My first expendable $1B will be spent outwitting mortality.
When I go, the usual sacraments are welcome - ashes urned (or set afloat on a holy river), garlands around an uncomfortable portrait, my organs donated in equal parts to science and the needy. All of this is acceptable, because I hope to have set grander schemes in motion by the time my ghost is called up.
The idea of living on after medical death isn't new. Certain religions make death less painful by introducing concepts of re-incarnation or of the soul simply shedding its clothes, or of how heaven's a better place. Amateur science toyed with cryogenics - freezing our bodies till a pre-agreed point in time, so we can get out in 2050 and see the flying cars. And then there's the romantic notion - a person lives on through the memories they shared with others.
For the serious death0phobic (or life-o-phile) though, there's cloning, but even that leaves behind a vacuoid, a kink in the continuum of self-identity.
The discussion of what constitutes identity is a large one. At the least, it comprises dna and nurture, as also memory and emotion. The thing is, even if I were to replicate each of these as they applied to me into a clone, and let myself die off, I still wouldn't have transitioned the uniqueness of me. This uniqueness problem arises given that for some non-insignificant duration, there would exist two of me (my clone and I), and also, if I'd indeed transitioned successfully into this clone, then what does it mean to let "myself die off"? What is it that's died if I'm still alive as the clone?
Even if the clone functions exactly as I would have (had I lived longer), I'd still remain detached from it, because I wouldn't have perpetuated myself.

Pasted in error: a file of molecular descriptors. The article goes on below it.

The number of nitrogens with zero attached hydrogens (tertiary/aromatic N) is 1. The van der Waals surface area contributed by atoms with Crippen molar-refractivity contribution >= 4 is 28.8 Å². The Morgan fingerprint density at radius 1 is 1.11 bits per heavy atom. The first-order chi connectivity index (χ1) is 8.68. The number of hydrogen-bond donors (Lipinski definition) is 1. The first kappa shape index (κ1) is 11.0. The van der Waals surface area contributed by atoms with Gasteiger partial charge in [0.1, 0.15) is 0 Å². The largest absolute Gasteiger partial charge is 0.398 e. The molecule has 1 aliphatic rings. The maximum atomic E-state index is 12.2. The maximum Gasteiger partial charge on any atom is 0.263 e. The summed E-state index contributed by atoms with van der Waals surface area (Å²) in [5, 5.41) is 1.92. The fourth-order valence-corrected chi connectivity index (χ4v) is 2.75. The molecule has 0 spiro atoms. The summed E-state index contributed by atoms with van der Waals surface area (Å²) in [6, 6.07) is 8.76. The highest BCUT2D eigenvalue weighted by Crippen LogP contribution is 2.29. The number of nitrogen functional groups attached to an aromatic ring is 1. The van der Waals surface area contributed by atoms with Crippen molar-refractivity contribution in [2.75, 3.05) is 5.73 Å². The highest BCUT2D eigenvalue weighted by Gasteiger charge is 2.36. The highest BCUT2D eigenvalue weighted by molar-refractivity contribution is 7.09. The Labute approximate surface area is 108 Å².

*Aside: 'cloning' is an ambiguous term. I'd simply download my brain onto a hard-drive, the size of which is a finite number of terabytes. The brain download would capture my memories and experiences, separated into stimuli from the outside world and my own reactions to these stimuli. Through some careful analysis, an A.I. algorithm could be charted to say - if the stimulus is x, then from his past reactions, we predict his reaction will be y.
The other step would be to monitor my brain for the last few years of my life, and see which areas of this brain turn on/off during scenarios that trigger emotion. These too can then be uploaded into a table, and the magnitude of the emotion felt is plotted against the gravity of the scenario using a complex points system. These will help predict what I will feel in a future situation.
At this point, this hard-drive copy of my brain has perpetuated the notion of me. If housed in a basic shell, it would take decisions (career, family, etc) like I would. My creativity, since a function of experience, and random synapse firing, could be replicated by introducing wanton shocks to the system. The creativity would be kept in check ("this brain is insane".."no, it's just creative") by running its output against a list of all experiences that my sanitized brain accepted as sane or insane during my life. If the absolute insanity quotient of my digital creativity was outside my sanity spectrum, the digital brain would supress it.*
All of this perpetuates what I could have been had I lived, but none of this perpetuates me. As a result, my imaginary $1B then won't go towards more cloning research. I'll have to spend it on somehow blurring that marker called identity. Once we've managed to block that ceaseless stream of inner body perceptions that anchor the conscious self to the physical body, we can simply exist virtually or become one with a machine (bhatakti aatma). Woohoo.
Why aren't you popping the bubbly yet?